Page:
So who am I, and why am I writing this humor column? Well, let me give you a little background.
I am a Stand-up Comic and emcee. I tour nationally with three other comics in a group called The Unlockable Characters. We do stand-up comedy shows at comic book and gaming conventions. We’re “nerd” comics, if you will. I call Nashville home.
In addition to stand-up, I also volunteer with TEP as the Social Coordinator. I’m a mom of two wonderful girls. I’m Jewish but my ethnicity is a cultural cluster-fuck. I grew up in a rock bottom, loserville, nothing town. I’m awkward and my face looks weird from all but one angle. I am a recovering drug addict. I have MS. I suffer from depression. I hate bullies… Oh! And I like girls.
I would say I’m bi because I’ve had relationships with both men and women. I think it comes down to falling in love with people as opposed to genitals. If you’ve got my mind and my heart, what’s between your legs is secondary to me. I’m attracted to intellect, but if that intellect happens to be attached to a really nice pair of boobs, that’d be great! No offense meant to the guys, but I just find a man’s “business” not nearly as nice to look at as a woman’s.
Currently, my only constant companionship and emotional support comes from my male, bisexual “pet human”, whom I will refer to in this column as Mr. Sprinkles. So … ladies…. If you like pina coladas and getting caught in the rain, etc. etc. *awkwardly winking*. I know, I’m not smooth at all. Generally when a woman says “I’m bi curious” I just blurt out “*I VOLUNTEER AS TRIBUTE!*” I’ve been told chicks do NOT, in fact, dig that. Needless to say I’m a work in progress.
Not too long ago, I went through a divorce and started re-struggling with my sexual identity. I had felt this struggle since I was a child. I had battled it, tried to push it down. In my relationships with women, the looming fear of others finding out always colored the connections. I knew at 14 telling my family I questioned my sexuality would go over like a gift wrapped bag of broken glass at a toddler party. There’s nothing worse than being absolutely crazy about someone who makes you *so* happy and yet not being able to tell *any* of your other friends in ninth grade for fear of what might happen.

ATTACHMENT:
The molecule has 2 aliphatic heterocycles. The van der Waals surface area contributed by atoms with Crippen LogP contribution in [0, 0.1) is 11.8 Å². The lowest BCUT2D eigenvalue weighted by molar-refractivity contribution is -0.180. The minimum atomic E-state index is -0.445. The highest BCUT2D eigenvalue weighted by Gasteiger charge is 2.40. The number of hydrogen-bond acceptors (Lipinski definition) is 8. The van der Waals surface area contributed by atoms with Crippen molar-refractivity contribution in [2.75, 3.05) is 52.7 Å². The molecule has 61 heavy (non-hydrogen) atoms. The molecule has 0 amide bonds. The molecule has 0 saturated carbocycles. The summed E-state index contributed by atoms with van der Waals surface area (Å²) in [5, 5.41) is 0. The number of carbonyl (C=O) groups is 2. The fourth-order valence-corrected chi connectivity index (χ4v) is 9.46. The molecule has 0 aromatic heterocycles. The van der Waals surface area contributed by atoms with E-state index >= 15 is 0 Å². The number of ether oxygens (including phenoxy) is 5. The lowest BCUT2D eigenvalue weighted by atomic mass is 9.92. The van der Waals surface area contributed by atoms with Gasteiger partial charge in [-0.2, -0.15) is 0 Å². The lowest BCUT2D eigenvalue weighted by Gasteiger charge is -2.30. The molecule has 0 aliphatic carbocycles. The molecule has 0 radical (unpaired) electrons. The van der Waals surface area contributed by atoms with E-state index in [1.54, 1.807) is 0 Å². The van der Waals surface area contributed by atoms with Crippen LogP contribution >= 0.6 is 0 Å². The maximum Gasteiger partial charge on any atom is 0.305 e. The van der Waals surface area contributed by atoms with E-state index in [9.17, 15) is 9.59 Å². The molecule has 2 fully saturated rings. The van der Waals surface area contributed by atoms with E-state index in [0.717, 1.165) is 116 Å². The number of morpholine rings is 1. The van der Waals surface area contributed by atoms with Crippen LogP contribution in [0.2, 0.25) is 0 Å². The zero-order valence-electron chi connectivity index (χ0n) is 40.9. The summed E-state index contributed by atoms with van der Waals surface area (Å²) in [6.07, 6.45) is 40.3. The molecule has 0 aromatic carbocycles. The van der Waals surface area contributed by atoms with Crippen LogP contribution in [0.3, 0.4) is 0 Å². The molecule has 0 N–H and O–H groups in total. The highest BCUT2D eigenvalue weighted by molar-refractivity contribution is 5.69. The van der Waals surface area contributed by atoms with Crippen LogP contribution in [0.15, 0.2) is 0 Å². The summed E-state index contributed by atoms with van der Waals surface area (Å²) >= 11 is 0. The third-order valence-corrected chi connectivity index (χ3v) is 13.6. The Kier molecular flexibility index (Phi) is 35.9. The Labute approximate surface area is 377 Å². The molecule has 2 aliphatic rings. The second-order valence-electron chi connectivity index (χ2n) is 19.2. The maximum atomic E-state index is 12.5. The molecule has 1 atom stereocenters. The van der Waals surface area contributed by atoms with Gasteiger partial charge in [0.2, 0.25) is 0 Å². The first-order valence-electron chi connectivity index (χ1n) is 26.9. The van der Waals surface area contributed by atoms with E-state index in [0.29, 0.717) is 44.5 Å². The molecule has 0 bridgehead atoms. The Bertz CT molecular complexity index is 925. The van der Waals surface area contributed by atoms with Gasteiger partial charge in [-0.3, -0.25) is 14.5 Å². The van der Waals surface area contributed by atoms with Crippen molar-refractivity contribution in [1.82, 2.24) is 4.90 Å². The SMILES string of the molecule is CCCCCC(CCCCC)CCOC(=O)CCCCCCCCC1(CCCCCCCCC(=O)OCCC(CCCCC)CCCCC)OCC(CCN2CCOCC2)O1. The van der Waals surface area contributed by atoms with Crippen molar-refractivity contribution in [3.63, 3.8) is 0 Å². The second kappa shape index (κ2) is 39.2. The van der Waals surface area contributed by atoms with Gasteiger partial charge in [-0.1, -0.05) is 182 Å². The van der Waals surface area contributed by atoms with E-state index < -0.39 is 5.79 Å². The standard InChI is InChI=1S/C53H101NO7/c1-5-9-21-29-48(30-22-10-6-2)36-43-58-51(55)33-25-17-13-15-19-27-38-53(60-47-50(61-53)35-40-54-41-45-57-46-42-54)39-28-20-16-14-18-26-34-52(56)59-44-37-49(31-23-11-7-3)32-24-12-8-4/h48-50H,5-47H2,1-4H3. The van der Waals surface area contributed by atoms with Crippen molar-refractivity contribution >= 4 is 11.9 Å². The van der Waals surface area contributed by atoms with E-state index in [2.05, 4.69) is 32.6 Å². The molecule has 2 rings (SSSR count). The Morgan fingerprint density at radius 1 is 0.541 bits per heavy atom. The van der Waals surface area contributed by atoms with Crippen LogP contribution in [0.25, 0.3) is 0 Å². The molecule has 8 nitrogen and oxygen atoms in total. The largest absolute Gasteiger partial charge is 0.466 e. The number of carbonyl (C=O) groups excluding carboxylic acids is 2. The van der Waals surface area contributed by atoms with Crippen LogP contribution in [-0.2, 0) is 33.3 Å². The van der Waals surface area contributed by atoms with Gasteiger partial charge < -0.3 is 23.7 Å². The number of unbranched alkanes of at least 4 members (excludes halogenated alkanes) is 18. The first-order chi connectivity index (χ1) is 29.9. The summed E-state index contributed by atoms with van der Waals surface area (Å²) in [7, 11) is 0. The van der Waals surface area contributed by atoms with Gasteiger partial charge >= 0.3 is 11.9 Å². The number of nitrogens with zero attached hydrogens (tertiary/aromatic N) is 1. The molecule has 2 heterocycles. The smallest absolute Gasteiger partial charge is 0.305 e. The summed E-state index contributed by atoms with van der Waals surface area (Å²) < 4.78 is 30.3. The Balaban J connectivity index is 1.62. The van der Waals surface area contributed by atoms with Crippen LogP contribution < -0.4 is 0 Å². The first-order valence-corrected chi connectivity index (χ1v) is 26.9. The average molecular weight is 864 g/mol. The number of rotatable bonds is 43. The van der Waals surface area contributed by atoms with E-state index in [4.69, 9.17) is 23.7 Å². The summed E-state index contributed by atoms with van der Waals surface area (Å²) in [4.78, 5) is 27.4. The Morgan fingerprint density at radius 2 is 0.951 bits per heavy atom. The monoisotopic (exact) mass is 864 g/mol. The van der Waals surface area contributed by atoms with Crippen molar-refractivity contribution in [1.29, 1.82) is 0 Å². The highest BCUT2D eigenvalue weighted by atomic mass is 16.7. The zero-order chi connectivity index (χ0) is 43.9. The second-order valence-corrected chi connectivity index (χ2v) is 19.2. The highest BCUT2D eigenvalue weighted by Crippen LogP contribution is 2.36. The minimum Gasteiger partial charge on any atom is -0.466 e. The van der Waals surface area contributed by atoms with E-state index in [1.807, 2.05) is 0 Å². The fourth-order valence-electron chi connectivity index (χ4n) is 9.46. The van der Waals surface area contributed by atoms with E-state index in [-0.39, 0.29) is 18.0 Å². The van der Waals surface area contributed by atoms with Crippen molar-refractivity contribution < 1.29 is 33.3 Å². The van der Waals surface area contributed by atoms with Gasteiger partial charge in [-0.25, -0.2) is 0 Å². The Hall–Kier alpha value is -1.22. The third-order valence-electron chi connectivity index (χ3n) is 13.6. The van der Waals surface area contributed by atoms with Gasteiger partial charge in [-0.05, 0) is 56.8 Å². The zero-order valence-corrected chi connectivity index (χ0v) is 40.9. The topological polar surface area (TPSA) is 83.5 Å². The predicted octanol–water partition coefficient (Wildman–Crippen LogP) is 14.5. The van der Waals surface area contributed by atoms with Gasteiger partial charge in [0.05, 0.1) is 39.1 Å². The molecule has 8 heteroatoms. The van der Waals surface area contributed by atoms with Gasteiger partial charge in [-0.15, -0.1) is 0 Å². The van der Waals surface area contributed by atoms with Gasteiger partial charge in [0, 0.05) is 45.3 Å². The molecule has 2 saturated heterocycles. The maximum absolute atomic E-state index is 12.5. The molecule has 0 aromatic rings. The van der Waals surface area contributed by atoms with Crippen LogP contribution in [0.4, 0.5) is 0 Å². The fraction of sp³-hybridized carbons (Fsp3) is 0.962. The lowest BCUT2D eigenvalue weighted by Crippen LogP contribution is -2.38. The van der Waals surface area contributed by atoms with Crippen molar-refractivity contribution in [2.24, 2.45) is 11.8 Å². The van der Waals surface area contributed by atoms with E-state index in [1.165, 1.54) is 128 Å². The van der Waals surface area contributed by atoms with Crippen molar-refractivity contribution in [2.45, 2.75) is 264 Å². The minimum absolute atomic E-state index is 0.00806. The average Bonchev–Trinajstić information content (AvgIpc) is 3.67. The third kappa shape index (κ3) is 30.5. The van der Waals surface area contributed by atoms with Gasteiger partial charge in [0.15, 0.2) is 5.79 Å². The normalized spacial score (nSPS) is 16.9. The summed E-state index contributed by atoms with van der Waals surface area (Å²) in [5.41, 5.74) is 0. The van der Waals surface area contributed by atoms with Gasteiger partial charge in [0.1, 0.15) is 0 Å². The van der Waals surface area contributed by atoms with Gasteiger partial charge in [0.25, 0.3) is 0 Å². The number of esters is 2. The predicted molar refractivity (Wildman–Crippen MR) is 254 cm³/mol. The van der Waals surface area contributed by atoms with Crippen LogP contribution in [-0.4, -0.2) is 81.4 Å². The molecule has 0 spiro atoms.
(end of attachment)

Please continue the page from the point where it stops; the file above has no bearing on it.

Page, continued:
I didn’t want to live like that after my divorce. I certainly did not want my kids to go through it. Their father’s attitude on alternative sexualities is pretty much, “I don’t have a problem with it, but it’s gross.” Very 1980’s frat boy. I didn’t want my kids to think that being gay was “Okay, but gross or weird.” It’s not. It’s perfectly normal.
I had to sit my kids down and “come out” to them. My youngest child was thrilled with the idea of me dating another woman because all four of us could wear matching dresses, like some kind of lesbian L.L. Bean family. My oldest responded with, “So that’s it? That’s the big talk? Do we have to make it a whole thing? ’Cuz it’s not a big deal.”
They hugged me, said they loved me and wanted me to be happy, proving once again that hate isn’t innate: it’s taught. My kids haven’t learned that behavior and I’m going to make sure they never do. I don’t want to be responsible for adding to the pile of ignorance on the planet.
In this column I will use wit unapologetically to stand for social justice, to call out racism, sexism, and bigotry. I’ll report on the funny goings-on around town, and I’ll even give a little tongue-in-cheek feedback on what I see … occasionally!
I’m performing on next month’s Girl on Girl show at Zanies, December 3, if you’d like to come throw tomatoes at me. You can also check me out on social media if you’re so inclined. I’m @AmySulam on Twitter, @Snark_ology on Instagram, and Amy Sulam on The Facebooks.